Another financial year is in the books, and it’s time to review what happened over the past year and what to expect in the coming year with our annual Tax Newsletter.

The Government took a gentle approach to tax in the budget this year – after the shock and awe effect of the 2014 budget (although not many changes actually affected tax), they weren’t going to make the same mistake twice. There is very little change across the board – including in tax. We have elaborated in our newsletter on some of the main changes.

There are very few clients who will be able to claim the medical expenses tax offset, as it winds down to an eventual phase-out by 2018/19. Only taxpayers who received some of this benefit in 2012/13 and 2013/14 can claim the offset in 2015 – others will be restricted to a much smaller variety of expenses for items such as disability aids, attendant care and aged care.

Small business has received some breaks in the form of a reduced tax rate and an immediate write-off for qualifying assets that cost up to $20,000. These measures take effect from 12 May 2015 up until June 2017. It is unfortunate that the ATO definition of a small business restricts these entities to those who have turnovers of less than two million per year but will assist to ease financial stress in some businesses.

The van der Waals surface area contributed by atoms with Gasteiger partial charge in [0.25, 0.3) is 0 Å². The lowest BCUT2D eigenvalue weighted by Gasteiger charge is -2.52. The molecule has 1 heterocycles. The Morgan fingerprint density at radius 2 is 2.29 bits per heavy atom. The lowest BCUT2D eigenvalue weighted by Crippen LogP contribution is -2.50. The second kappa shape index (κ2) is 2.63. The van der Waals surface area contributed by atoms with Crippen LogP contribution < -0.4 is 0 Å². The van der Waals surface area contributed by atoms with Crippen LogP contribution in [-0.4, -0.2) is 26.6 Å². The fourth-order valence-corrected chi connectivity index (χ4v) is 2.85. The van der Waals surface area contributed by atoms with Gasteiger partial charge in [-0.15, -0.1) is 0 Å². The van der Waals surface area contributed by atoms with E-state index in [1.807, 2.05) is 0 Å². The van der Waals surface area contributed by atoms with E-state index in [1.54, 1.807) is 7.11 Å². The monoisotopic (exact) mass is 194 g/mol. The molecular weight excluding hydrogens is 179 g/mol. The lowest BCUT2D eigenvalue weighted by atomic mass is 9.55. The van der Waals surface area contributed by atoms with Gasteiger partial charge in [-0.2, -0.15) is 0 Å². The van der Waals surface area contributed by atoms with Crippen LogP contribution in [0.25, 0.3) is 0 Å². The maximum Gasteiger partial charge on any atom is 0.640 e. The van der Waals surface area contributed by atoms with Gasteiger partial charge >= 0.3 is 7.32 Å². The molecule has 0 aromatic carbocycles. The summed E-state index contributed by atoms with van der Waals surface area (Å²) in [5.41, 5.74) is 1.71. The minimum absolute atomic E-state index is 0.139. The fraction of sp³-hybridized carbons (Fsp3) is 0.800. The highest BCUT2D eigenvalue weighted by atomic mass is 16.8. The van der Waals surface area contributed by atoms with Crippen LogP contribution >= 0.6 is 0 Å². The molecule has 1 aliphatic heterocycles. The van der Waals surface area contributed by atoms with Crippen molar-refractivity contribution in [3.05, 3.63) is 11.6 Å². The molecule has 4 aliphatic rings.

While the majority of tax change has been quite positive, the ATO have decided to overhaul the claiming of motor vehicle expenses. The number of methods that can be used to claim these costs will be limited and the cents per kilometre will be standardised to one rate only – which is considerably less than what is able to be claimed at present. Considering ongoing rising fuel costs (and other running expenses) and the variety of engine sizes and fuel efficiencies of vehicles in general, this decision is unfortunate.

There are two tax offsets that have been scrapped in the Budget from the 2015 year onwards that will affect quite a few taxpayers. These are the Dependant Spouse Tax Offset and the Mature Aged Workers Tax Offset. These offsets were already stringently means tested so this decision will mainly impact low-income taxpayers, quite an unfair outcome.

To read our 2014/2015 Annual Tax Newletter in full, click here


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